-- attached to the first event to x to get the next value, and so on.

  • mergeE :: (a → a → a) → Event a → Event a → Event a

-- mergeE f e1 e2 merges two event streams, using f to resolve -- simultaneous events

  • hold :: b → UISF (Event b) b

-- hold x begins as value x , but changes to the subsequent values

-- attached to each of its input events

  • now :: UISF () (Event ())

-- creates a single event “right now”

(Run mui3, mui4 from Examples/MUI.hs)

time and timers
Time and Timers
  • time :: UISF () Time -- Returns current time -- Time is a type synonym for Double
  • timer :: UISF (Time, Double) (SEvent ()) -- Emits events at given (dynamic) rate

(Run mui6 from Examples/MUI.hs)

bifurcate me baby
Bifurcate Me, Baby!

Gary Lee Nelson

1995

behind the scene
Behind the Scene
  • Consider the recurrence equation:xn+1 = r * xn * (1 - xn)Start with an initial population x0 and iteratively apply the growth function to it, where r is the growth rate. For certain values of r, the population stabilizes, but as r increases, the period doubles, quadruples, and eventually leads to chaos.It is one of the classic examples in chaos theory.
  • In Euterpea: grow r x = r * x * (1-x)
  • Let’s wrap it up in a MUI.

(Run bifurcatefrom Examples/MUI.hs)

slide21

Modular?

A program is a single signal function; it must thread all IO actions through the same input and output.

electric piano

MIDI synthesizer

gamecontroller

run-time system

main program(a signal function)

mouse

sound card

console I/O

MIDI instrument

printer

slide22

Maybe Not…

I/O bottle-neck; notransparency

I/O bottle-neck; notransparency

electric piano

MIDI synthesizer

gamecontroller

run-time system

main program(a signal function)

mouse

sound card

console I/O

MIDI instrument

printer

slide23

Solution: Reify Real-World Objects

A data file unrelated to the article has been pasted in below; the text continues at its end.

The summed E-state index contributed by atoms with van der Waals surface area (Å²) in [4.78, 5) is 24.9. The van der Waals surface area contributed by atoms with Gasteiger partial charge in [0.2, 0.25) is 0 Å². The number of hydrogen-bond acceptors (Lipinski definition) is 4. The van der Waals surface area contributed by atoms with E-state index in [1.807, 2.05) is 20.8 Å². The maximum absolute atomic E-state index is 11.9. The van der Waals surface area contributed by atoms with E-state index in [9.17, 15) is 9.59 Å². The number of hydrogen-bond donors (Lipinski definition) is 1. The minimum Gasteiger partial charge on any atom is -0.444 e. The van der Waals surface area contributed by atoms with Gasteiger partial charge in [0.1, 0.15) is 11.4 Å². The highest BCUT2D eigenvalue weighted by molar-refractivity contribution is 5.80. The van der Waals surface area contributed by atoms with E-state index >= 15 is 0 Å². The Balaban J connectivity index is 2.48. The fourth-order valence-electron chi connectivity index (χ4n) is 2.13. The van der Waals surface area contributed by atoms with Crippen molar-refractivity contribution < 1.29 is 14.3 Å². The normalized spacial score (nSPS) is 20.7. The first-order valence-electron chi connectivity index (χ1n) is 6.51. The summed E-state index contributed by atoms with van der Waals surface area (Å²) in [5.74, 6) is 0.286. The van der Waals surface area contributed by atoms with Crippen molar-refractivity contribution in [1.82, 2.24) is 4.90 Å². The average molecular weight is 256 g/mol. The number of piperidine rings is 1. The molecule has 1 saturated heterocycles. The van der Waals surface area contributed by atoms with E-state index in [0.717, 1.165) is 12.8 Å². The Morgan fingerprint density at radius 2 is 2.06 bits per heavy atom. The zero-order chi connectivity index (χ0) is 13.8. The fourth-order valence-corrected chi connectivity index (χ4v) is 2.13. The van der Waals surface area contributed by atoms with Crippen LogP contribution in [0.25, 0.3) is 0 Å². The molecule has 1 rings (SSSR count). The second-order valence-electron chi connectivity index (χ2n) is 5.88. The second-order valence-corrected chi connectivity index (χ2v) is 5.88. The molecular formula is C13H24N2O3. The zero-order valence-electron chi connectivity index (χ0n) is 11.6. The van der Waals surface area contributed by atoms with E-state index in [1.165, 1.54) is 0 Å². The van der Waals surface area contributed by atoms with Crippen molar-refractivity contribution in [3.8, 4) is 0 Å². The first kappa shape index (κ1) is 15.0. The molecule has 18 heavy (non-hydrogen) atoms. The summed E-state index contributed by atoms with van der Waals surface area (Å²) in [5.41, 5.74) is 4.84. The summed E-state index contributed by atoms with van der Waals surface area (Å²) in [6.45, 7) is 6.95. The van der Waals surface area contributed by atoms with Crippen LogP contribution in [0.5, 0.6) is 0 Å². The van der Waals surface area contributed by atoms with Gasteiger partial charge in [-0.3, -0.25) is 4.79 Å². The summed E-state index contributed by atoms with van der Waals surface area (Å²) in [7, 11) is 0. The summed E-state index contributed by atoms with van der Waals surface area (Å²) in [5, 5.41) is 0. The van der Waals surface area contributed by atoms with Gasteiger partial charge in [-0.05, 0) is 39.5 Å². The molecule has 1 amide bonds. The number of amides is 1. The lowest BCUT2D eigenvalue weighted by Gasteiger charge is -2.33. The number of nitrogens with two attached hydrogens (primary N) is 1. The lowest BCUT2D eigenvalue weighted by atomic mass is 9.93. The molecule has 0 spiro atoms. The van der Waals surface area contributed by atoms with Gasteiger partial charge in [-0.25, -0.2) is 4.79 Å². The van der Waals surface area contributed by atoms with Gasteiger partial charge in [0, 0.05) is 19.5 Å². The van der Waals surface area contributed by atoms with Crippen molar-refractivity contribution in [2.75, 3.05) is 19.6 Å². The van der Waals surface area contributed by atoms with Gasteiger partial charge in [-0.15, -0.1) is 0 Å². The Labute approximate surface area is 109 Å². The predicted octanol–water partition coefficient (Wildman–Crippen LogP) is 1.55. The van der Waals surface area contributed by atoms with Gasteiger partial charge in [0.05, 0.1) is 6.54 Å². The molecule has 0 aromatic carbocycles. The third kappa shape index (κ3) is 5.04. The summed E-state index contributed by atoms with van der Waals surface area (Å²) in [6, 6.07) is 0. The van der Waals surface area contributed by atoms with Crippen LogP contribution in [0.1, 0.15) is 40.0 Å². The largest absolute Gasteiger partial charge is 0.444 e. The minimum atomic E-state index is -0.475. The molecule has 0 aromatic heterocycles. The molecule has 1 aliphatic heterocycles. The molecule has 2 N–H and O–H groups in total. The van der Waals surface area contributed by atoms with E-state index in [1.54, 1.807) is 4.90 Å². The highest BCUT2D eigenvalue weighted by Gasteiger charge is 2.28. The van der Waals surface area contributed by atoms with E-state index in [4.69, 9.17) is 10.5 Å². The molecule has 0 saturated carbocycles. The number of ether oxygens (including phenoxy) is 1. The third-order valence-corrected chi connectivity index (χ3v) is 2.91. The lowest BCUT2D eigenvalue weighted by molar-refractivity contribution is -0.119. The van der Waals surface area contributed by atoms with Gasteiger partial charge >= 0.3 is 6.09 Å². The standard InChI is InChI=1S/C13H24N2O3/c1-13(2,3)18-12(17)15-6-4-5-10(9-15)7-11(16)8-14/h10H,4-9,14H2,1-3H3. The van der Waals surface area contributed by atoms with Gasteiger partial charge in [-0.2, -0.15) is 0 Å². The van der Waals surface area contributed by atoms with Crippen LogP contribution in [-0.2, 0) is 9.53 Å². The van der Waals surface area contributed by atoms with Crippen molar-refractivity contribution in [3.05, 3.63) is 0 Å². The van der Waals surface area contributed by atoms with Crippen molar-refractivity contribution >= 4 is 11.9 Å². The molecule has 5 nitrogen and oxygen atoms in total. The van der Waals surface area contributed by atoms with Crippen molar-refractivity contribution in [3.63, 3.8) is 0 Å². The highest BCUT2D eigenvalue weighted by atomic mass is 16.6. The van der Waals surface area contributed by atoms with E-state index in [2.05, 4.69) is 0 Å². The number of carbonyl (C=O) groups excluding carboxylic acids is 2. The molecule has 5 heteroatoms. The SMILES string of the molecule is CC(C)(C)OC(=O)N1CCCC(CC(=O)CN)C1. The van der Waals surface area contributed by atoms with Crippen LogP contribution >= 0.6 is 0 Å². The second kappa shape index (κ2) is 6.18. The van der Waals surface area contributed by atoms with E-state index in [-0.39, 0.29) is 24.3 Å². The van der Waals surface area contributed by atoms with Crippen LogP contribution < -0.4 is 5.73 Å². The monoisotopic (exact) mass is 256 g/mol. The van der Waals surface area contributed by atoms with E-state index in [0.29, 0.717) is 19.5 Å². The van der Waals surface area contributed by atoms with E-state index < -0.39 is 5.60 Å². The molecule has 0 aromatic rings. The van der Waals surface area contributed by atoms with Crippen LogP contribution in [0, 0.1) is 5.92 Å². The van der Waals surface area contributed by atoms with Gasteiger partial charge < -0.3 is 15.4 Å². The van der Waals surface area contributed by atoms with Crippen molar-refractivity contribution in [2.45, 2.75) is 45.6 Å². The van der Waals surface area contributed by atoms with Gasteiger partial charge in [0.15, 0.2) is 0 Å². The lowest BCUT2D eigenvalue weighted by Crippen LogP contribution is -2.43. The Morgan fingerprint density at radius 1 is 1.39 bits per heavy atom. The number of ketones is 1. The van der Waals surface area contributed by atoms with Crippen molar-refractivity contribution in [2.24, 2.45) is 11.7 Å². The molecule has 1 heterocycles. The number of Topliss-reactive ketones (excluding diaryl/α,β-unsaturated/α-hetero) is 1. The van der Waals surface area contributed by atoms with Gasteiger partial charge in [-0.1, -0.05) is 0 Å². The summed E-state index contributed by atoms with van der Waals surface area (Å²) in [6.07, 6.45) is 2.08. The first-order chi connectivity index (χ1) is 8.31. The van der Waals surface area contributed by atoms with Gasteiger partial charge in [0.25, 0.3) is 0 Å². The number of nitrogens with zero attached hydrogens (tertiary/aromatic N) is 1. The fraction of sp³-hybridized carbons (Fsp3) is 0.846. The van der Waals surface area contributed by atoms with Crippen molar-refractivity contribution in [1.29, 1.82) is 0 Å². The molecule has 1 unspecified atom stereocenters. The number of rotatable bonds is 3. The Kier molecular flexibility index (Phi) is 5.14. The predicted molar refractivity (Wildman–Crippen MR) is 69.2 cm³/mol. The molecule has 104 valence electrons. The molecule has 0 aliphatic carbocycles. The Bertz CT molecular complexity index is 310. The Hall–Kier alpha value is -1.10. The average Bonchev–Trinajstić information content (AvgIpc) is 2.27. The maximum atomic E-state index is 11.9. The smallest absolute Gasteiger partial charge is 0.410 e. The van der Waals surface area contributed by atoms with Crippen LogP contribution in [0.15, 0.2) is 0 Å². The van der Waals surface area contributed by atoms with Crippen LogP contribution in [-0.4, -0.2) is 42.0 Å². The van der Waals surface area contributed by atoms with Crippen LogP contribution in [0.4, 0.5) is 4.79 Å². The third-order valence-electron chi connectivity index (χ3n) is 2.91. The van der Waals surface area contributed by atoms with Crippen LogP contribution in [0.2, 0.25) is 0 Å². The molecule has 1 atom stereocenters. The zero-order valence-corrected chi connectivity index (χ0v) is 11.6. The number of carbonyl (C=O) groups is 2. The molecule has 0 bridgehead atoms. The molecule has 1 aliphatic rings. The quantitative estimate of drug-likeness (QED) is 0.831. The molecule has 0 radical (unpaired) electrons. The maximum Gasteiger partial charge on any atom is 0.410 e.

Expand main program to subsumevirtualizedIO devices!

electric piano

MIDI synthesizer

gamecontroller

run-time system

main program(a signal function)

mouse

sound card

console I/O

MIDI instrument

printer

slide24

IO devices now treated just like other signal functions.

  • As we have seen, can also virtualize virtual objects (widgets).

electric piano

MIDI synthesizer

main program

gamecontroller

sf1

sf2

sf3

sf4

mouse

sound card

sf5

sf7

console I/O

sf6

MIDI instrument

printer

a problem resource duplication
A Problem: Resource Duplication
  • Consider this code fragment:() <- midiOut <- noteList1 () <- midiOut <- noteList2midiSynth is an output device, but there are two occurrences -- what is the result? Interleaving? Non-determinism?
  • Likewise, here is an example of input:notes1 <- midiIn <- () notes2 <- midiIn <- ()midiIn is an input device. So do notes1 and notes2 return the same result, or are they different?
solution resource types
Solution: Resource Types
  • Tag each virtualized object with a unique resource type to prevent duplication.midiOut :: SF (S MidiOut) MidiMsg () midiIn :: SF (S MidiIn) () MidiMsg
  • The first argument to SF is a set of resource types;S MidiOut and S MidiIn are singletonsets.
  • With these types, the previous code fragmentswill not type-check – resource types of composed signal functions must be disjoint.
resource types
Resource Types
  • A value of type SF r a bmaps signals of type a into signals of type b, while “consuming” the set of resources r.
  • If sf1 :: SF r1 a b and sf2 :: SF r2 b c, then in sf1 >>> sf2, r1 and r2 must be disjoint.
  • In which case sf1 >>> sf2 :: SF (r1 U r2) a c.
  • A restricted form of resource types can be implemented in Haskell using higher-order types, type families, etc.
  • The full version requires type features that don’t exist.
effects in frp
Effects in FRP